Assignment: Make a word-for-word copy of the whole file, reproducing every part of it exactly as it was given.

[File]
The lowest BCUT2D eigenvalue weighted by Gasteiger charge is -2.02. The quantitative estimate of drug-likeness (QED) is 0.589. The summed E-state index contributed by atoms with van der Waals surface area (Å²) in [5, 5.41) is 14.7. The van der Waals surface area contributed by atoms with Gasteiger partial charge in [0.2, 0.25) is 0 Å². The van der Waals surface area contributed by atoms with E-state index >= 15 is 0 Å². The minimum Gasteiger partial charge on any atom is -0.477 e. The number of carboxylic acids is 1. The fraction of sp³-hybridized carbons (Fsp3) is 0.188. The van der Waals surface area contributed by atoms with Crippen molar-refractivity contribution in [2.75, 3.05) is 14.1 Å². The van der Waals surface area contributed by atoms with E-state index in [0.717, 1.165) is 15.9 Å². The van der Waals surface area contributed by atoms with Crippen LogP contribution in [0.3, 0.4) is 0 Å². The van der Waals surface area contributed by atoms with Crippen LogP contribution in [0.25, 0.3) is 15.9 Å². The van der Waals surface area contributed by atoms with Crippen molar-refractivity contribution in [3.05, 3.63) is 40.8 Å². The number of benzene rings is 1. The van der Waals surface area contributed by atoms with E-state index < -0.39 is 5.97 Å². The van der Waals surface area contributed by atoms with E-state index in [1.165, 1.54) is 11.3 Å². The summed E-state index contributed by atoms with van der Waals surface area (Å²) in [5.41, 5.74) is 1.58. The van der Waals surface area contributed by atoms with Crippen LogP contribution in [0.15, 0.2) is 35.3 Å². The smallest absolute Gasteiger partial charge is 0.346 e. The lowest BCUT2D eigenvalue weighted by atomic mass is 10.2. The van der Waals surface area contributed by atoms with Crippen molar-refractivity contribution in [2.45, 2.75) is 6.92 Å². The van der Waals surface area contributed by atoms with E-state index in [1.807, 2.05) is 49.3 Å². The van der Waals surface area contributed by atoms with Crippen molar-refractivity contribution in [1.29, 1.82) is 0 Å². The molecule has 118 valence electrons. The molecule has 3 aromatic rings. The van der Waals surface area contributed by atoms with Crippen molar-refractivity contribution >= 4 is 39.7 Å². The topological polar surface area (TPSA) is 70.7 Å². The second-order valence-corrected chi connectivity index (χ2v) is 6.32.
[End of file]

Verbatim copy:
The lowest BCUT2D eigenvalue weighted by Gasteiger charge is -2.02. The quantitative estimate of drug-likeness (QED) is 0.589. The summed E-state index contributed by atoms with van der Waals surface area (Å²) in [5, 5.41) is 14.7. The van der Waals surface area contributed by atoms with Gasteiger partial charge in [0.2, 0.25) is 0 Å². The van der Waals surface area contributed by atoms with E-state index >= 15 is 0 Å². The minimum Gasteiger partial charge on any atom is -0.477 e. The number of carboxylic acids is 1. The fraction of sp³-hybridized carbons (Fsp3) is 0.188. The van der Waals surface area contributed by atoms with Crippen molar-refractivity contribution in [2.75, 3.05) is 14.1 Å². The van der Waals surface area contributed by atoms with E-state index in [0.717, 1.165) is 15.9 Å². The van der Waals surface area contributed by atoms with Crippen LogP contribution in [0.3, 0.4) is 0 Å². The van der Waals surface area contributed by atoms with Crippen LogP contribution in [0.25, 0.3) is 15.9 Å². The van der Waals surface area contributed by atoms with Crippen molar-refractivity contribution in [3.05, 3.63) is 40.8 Å². The number of benzene rings is 1. The van der Waals surface area contributed by atoms with E-state index < -0.39 is 5.97 Å². The van der Waals surface area contributed by atoms with E-state index in [1.165, 1.54) is 11.3 Å². The summed E-state index contributed by atoms with van der Waals surface area (Å²) in [5.41, 5.74) is 1.58. The van der Waals surface area contributed by atoms with Crippen LogP contribution in [0.15, 0.2) is 35.3 Å². The smallest absolute Gasteiger partial charge is 0.346 e. The lowest BCUT2D eigenvalue weighted by atomic mass is 10.2. The van der Waals surface area contributed by atoms with Crippen molar-refractivity contribution in [2.45, 2.75) is 6.92 Å². The van der Waals surface area contributed by atoms with E-state index in [1.807, 2.05) is 49.3 Å². The van der Waals surface area contributed by atoms with Crippen molar-refractivity contribution in [1.29, 1.82) is 0 Å². The molecule has 118 valence electrons. The molecule has 3 aromatic rings. The van der Waals surface area contributed by atoms with Crippen molar-refractivity contribution >= 4 is 39.7 Å². The topological polar surface area (TPSA) is 70.7 Å². The second-order valence-corrected chi connectivity index (χ2v) is 6.32.